Warwick Smith, University of Melbourne
In the lead up to tonight’s federal budget treasurer Joe Hockey and prime minister Tony Abbott backed away from the strong rhetoric of deficit and debt emergencies that accompanied last year’s budget. However, they have still promised “a credible path to surplus” because the government “must live within its means”.
Modest budget deficits can be run sustainably forever and the government’s stated goal of getting to surplus and staying there is a path to economic ruin. But Joe Hockey did promise in 2013 that the Coalition government would achieve and maintain surpluses in its first term, and he’s been held to that ever since.
The budget outlines major new initiatives that will cost a total of $14.6 billion over the forward estimates, tax changes that will cost the budget $1.5 billion and savings measures totalling $11 billion. The net impact on the budget position will be about $5 billion in the red (although they are counting on measures from the last budget that remain stalled in the Senate to fill that gap).
Infographic: 2015 federal budget at a glance
The result of combining the budget measures with Treasury’s economic forecasts gives us a budget deficit of $35.1 billion in 2015-16, $25.8 billion in 2016-17, $14.4 billion in 2017-18 and $6.9 billion in 2018-19 for a total of $82.3 billion over the forward estimates. The budget is projected to be in surplus in 2019-20, a point well beyond the confidence of even the most foolhardy of economic forecasters. The surplus will be primarily achieved by allowing bracket creep to increase the tax-to-GDP ratio every year across the forward estimates from 23.9% of GDP in 2014-15 to 25.9% by 2018-19.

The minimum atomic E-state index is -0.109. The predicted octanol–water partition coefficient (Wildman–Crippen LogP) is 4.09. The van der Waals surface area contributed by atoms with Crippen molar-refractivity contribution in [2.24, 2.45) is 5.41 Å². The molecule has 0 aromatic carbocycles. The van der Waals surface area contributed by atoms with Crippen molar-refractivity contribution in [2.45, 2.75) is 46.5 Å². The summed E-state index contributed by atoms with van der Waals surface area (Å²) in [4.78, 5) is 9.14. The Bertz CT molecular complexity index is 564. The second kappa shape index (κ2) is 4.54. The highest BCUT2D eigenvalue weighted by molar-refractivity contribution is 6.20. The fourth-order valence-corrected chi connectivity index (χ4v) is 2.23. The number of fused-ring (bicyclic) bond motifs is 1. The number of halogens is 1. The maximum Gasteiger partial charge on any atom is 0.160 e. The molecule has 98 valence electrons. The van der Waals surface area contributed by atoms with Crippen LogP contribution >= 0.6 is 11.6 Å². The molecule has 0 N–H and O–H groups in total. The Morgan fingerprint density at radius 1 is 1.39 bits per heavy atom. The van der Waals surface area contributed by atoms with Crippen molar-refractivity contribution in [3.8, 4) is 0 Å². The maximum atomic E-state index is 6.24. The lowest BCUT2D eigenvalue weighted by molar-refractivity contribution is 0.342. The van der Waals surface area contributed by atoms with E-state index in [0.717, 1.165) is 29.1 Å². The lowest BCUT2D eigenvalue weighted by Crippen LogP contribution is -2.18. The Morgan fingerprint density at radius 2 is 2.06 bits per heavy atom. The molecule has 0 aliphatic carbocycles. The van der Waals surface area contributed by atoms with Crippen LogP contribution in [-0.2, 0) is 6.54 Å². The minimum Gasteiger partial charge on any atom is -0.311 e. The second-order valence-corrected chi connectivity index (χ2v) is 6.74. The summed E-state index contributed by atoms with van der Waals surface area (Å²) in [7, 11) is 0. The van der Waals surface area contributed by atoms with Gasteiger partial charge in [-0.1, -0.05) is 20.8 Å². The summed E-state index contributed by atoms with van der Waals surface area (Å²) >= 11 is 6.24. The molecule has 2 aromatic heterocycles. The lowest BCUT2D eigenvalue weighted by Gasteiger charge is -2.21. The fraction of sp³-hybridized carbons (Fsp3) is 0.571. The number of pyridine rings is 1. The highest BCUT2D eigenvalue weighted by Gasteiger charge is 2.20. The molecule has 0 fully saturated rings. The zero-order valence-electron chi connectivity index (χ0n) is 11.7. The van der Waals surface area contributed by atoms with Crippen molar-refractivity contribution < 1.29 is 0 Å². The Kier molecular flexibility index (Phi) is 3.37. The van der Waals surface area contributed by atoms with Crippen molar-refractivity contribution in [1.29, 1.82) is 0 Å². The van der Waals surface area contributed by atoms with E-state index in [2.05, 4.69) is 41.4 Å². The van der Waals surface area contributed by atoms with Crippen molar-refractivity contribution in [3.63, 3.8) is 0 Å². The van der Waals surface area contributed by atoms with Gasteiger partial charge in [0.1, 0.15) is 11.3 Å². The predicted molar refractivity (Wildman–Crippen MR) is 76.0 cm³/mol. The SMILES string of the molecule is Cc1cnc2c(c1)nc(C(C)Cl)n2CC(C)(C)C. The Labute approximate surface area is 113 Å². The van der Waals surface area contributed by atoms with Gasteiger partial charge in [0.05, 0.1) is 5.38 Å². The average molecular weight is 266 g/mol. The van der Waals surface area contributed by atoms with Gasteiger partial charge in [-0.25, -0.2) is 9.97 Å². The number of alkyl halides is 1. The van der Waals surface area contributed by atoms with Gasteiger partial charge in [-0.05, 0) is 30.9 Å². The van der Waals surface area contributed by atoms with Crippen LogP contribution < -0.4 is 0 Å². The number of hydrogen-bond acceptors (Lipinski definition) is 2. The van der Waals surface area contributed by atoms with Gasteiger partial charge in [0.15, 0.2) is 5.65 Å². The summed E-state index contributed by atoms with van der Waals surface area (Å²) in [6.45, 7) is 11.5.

Margin for error
Economic forecasting is similar to weather forecasting. The system is complex and the links between the things we can measure now and future outcomes get weaker and weaker the further out the forecast or projection. We can tell with a pretty high degree of confidence what tomorrow’s economic conditions will be like, but once you start talking about next year we might as well be playing pin the tail on the donkey. No serious economic forecaster would tell you otherwise.
Importantly, the scale of the impact of the announced measures pales in comparison to the potential impact of external factors on the budget bottom line. Statement 7 of the budget, a section that few bother to read, reveals that the 90% confidence interval for the estimate of the 2015-16 budget balance is 3.5% of GDP (or $60 billion). That’s next year. Once we get out to 2016-17 that confidence interval doubles to 7% of GDP (more than $120 billion). In other words, Treasury is 90% sure that the 2016-17 budget balance will be somewhere between a $45 billion surplus and a $75 billion deficit.
As an illustration, in the five months since the government’s Mid-Year Economic and Fiscal Outlook (MYEFO), revenue estimates have fallen by $20.1 billion over the forward estimates. That forecast deterioration occurred in less than six months and is larger in scale than the total savings outlined in the budget across the forward estimates.